The Pacific Light Cable Network will stretch 12,800 kilometers (8,000 miles), crossing beneath the Pacific Ocean in a first-of-its-kind direct connection between the two locations, according to companies involved with the project.
PLCN is expected to handle some 120 terabytes of data per second, enough capacity to enable 80 million high-definition video conference calls simultaneously between Los Angeles and Hong Kong, said Google network infrastructure director Brian Quigley.
Google and Facebook are working with Pacific Light Data Communication Company and with undersea communications technology firm TE SubCom on the cable, which was scheduled to be ready in mid 2018, according to a joint release.
“PLCN will be among the lowest-latency fiber optic routes between Hong Kong and the US and the first to connect directly using ultra-high-capacity transmission,” PLDC chairman Wei Junkang said.
“It is certainly gratifying that global technology companies like Google and Facebook have become co-investors in PLCN.”
Most Pacific subsea cables stretch from the US to Japan, according to Facebook vice president of network engineering Najam Ahmad.
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“As the number of people using Facebook apps and services continues to grow in the region, PLCN will help further connect Asia and our data centers in the US,” Ahmad said.
“This new direct route will give us more diversity and resiliency in the Pacific.”
– Cables to Clouds –
Lifestyles increasingly centered on access to cloud-based online services as well as to video, pictures and other content on the internet have increased the need for infrastructure capable of quickly and efficiently moving digital data.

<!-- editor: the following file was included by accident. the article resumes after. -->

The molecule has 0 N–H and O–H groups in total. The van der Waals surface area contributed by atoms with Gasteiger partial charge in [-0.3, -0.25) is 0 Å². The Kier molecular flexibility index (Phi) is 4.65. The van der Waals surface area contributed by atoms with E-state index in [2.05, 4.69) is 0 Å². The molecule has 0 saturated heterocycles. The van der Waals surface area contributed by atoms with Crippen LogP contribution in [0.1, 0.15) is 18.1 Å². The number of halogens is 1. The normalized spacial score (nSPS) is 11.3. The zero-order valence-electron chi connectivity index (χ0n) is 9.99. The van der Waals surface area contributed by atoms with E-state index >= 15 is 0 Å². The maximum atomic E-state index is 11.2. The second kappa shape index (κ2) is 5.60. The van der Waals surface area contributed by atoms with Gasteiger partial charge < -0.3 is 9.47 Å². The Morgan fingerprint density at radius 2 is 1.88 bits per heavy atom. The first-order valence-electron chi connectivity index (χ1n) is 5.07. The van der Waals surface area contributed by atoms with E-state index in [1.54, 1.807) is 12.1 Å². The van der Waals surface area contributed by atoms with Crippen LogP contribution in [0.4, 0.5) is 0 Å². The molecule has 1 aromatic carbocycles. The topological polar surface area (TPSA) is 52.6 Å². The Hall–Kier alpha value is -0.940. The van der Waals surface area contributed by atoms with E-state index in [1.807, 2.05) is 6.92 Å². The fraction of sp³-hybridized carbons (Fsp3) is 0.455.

PLCN will be the sixth submarine cable in which Google has an ownership stake, according to Quigley. The US internet giant claimed to have the “largest network backbone of any public cloud provider.”
Microsoft and Facebook early this year teamed together to lay a high-speed Internet cable across the bottom of the Atlantic Ocean.
The subsea “MAREA” cable was expected to be completed by late 2017, with the aim of meeting growing demand by the tech companies’ customers for fast, reliable data connections.
MAREA was expected to have a capacity of some 160 terabytes per second of data, according to the companies.
The 6,600 kilometer cable system will also be the first connecting the United States and southern Europe, running from Northern Virginia to Bilbao, Spain, Microsoft and Facebook said.
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